Learning from mistakes: the London Fishbowl event write-up
Which mistake that you’ve ever made has felt like a catastrophic failure at the time but, upon reflection, was a huge learning opportunity? How has that updated your thinking since? That was the great question that panellist Jo Cook came up with to start the Fishbowl session in London. The event was organized again by Trent Rosen form PSK Performance who runs Fishbowl events on a regular basis ‘at home’ in Australia. The Dorchester Academy hosted the event in one of their fantastic meeting rooms.
Fishbowl event? Yes, let me explain the ‘recipe’ to you.
Choose a topic you’d like to discuss.
Invite people who are interested in the topic and might want to be part of the discussion. Between 20 and 30 participants is perfect.
Put them on four of the five chairs in the middle – this is now ‘the fishbowl’!
Put a card on the fifth chair and call it ‘the hot seat’.
Put out enough seats so that all the participants can sit in a larger circle around the fishbowl.
Invite a moderator who asks the ‘right’ questions as conversation starters, facilitates a discussion, manages group dynamics and does some time-keeping
The moderator invites participants to join the discussion by taking his or her place at the hot seat, trying to engage as much of the participants as possible.
After discussing for 90 minutes, wrap up the session with the most important insights. That’s what it is, and that’s how it works!
Stigma, mistakes and language
So, the topic of this event was ‘removing the stigma of learning from mistakes’. Trent introduced the topic by presenting some ‘classic’ stories of mistakes or failures. Like the one from Edison who explained that he learned 9999 ways to not make a lightbulb and finally found one to make it. Or the WD40 lubricant spray that got its name because the 39 previous attempts to create the spray failed. Via some personal examples from the panellists, the first angle of exploring the topic was about the negative tone of the words ‘mistake’ and ‘failure’. Some nice suggestions popped up to use other words like ‘experiment’, ‘pilot’ and ‘iterations’ to take away the stigma and the culture of blame when it comes to how to handle mistakes and failure and how to learn from it. Participant Ronni brought in another perspective and suggested to not ‘beat around the bush’ when discussing failure or mistakes by clearly mentioning it as it is. That doesn’t include blaming and it keeps responsibilities clear. Taking personal responsibility for failures or mistakes is an important condition to move to learning.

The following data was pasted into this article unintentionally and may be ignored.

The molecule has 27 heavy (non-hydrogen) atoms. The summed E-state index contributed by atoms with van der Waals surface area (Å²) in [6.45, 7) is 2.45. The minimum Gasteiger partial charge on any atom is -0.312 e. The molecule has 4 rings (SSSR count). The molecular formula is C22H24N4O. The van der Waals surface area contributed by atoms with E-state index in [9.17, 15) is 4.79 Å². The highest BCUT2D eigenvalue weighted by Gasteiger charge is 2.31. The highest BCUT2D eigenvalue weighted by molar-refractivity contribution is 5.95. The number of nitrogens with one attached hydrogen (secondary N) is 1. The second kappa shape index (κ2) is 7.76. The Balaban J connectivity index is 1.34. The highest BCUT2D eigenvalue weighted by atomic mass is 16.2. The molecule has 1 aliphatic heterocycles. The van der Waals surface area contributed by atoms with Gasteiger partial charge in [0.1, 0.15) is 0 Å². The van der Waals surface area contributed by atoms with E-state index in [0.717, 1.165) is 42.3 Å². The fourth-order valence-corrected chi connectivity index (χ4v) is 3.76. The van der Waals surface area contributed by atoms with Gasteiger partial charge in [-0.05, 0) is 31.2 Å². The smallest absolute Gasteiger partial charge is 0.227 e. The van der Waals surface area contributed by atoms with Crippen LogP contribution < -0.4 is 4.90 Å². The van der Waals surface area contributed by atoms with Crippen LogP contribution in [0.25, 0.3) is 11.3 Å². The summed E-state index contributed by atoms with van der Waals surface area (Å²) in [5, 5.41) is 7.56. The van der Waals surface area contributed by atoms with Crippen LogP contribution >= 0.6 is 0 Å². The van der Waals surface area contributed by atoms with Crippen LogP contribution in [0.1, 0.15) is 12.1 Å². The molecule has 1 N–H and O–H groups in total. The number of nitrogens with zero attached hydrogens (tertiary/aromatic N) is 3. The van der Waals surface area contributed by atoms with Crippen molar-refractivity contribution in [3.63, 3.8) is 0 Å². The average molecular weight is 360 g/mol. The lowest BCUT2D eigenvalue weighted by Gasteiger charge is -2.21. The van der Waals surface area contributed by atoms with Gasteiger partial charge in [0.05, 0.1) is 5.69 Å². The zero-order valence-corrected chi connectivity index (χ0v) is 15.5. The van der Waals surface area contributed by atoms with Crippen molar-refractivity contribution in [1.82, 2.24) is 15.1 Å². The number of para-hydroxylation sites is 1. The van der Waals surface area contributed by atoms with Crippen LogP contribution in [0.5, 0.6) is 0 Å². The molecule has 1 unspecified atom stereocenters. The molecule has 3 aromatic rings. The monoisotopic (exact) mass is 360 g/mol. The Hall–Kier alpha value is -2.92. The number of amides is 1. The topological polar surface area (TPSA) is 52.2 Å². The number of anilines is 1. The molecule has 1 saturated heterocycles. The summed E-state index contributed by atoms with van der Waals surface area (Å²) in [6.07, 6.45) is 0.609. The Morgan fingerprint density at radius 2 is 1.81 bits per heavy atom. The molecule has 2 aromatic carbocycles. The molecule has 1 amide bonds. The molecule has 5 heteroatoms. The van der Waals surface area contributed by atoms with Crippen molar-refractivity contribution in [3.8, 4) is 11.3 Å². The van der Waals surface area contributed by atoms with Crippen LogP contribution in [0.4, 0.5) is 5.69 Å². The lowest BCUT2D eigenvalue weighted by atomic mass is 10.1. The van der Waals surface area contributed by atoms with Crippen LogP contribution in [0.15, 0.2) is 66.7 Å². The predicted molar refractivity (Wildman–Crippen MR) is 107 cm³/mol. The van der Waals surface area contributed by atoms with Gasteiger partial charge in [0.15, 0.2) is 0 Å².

Key takeaway: Find the right language in your organisation or situation to get the most out of learning from mistakes. Try to avoid negative connotations while being clear about responsibilities.
Extracting, racoons and startups
Taking responsibility alone is not enough to learn from mistakes. As Nigel Paine stated very clearly, it needs an extra step, some extra effort of analysis and reflection to be able to extract the lessons learned from failures or mistakes. That led to a discussion on whether struggle is needed to really learn. Struggle can very well, and often will, lead to learning but is not necessary for learning. Or as the great Dutch philosopher (and football player) Johan Cruijff said: ‘every racoon has a tail but not every tail has a racoon’. Extracting learning from mistakes is more about taking time to reflect (also on struggle) than struggle itself. Startup CEO Simon explained how leadership and learning in startups are very much intertwined. Startups work on something that hasn’t been invented or done before so they have to ‘fail and learn’ their way forward. Organisational culture seems to be the buzzword in startup land. He asked if that spirit could be applied and become a culture (again) in larger organisations with a longtime legacy.